If I believe that the sky is light blue, I will remember only the day, and not the night.
On my flight back home this summer, I delved into ‘The Art of Thinking Clearly’, a peculiar and cleverly written book by Rolf Dobelli. I enjoyed the refreshing critical thinking and open mindedness with which the different chapters were written, each focused on a different psychological theory. I stopped short at ‘Chapter 10: Confirmation Bias.’
Now, it’s a familiar enough term to those of us who studied Psychology or the scientific method in University.
Confirmation bias is the tendency to look for, remember and understand information that coincides neatly with our existing beliefs.
The Curious Case Of Jane
It has been observed and studied time and time again. In 1979, researchers at the University of Minnesota gave subjects a story to read – about a week in the life of Jane, an imaginary woman. In the story, Jane displayed both introverted and extroverted behaviors.
A few days later, the researchers asked half of them if Jane was suitable for a librarian position and the other half if Jane would do well in a real estate position. The subjects then only recalled introverted behaviors as evidence in the librarian group and extroverted behaviors in the real estate group, saying Jane was perfect for the job.
The most surprising element was that after the first question, when subjects from the librarian group were asked if Jane would make a good real estate agent, they said no, and the same behavior was observed with the real estate group.
After a few minutes of reflection, I realized how permeating this selective memory habit can be and how it can make us come to all the wrong conclusions. Here are a few to watch out for:
1. It can lead to negative thinking patterns
Be aware of the fact that when we put ourselves in the box of ‘failure’ or ‘success’, our thinking becomes kind of polarized. We’ve opened a door that only has evidence to support that ‘You are a failure’.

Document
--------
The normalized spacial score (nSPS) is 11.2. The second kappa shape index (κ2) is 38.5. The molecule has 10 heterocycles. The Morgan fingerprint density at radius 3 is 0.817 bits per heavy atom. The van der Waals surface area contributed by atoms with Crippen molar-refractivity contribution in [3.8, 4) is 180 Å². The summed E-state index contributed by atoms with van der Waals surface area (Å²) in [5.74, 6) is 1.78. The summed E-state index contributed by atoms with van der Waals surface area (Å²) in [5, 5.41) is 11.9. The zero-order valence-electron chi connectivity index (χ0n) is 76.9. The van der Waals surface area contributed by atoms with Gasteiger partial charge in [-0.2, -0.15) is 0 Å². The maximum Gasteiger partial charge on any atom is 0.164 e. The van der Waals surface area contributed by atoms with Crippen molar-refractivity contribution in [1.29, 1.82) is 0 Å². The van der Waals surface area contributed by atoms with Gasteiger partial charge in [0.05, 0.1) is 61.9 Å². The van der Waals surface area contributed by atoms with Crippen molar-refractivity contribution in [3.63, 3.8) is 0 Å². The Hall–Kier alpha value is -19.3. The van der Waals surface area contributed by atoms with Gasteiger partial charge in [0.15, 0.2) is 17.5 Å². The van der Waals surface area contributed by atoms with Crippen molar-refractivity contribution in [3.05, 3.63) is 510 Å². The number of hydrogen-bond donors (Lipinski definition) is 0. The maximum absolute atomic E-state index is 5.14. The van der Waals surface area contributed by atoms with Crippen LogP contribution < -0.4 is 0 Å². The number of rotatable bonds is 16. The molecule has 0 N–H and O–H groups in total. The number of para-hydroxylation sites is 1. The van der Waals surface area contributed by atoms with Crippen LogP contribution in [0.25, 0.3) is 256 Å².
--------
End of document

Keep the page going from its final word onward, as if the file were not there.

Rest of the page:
We don’t look around to see the other doors; like those nights in bed where you can’t stop recalling all the embarrassing things you’ve done since you were 9 and at the end, are convinced that you are the clumsiest person alive. You forget all those days you were elegant and charming, where people beamed at you as you walked by.
2. It can fuel your moods [& paranoia]
In 1978, Pennebaker and Skelton observed how hypochondriacs can fall prey to confirmation bias, actively looking for symptoms to math the clinical condition they think they are suffering from. The same applies to depressed persons or persons with neurotic states of mind.
It can make ‘angry’ angrier and ‘sad’ sadder, if you let it; like an inflating balloon. During an argument with your sweetheart, you’ll recall all the mistakes they ever made and how they did you wrong.
3. It can help harbor false theories
In 1987, Pyszczynski and Greenberg studied that it takes much more disconfirming evidence for people to reject a theory than it takes for them to confirm it. This poses another problem when we look at reconstructing our beliefs – If we are wrong, we’ll need mountains of information to believe we are wrong.
This bias persists as cultural stereotypes, religious radicalization and outright war. It lets people believe in things that aren’t quite true – like ‘The Secret’ thinking and astrology. You’re supporting a theory by finding evidence to match it. When you read a horoscope, vague as it is, you find little links in your day to match it – and it will take very little evidence for you to believe it.
What should you do?
That’s fairly simple – stay open. Don’t be so sure of your beliefs. Next time someone gives you an opposing opinion, don’t pick up your intellectual swords to fight. Seek out opposing opinions; don’t ignore them. Challenge your own beliefs and set out to disprove them. Stop for a moment and consider the opposition. What good is winning the argument if you’re never right?
You are wrong and I am right – despite the evidence, despite reason. But what if you’re wrong?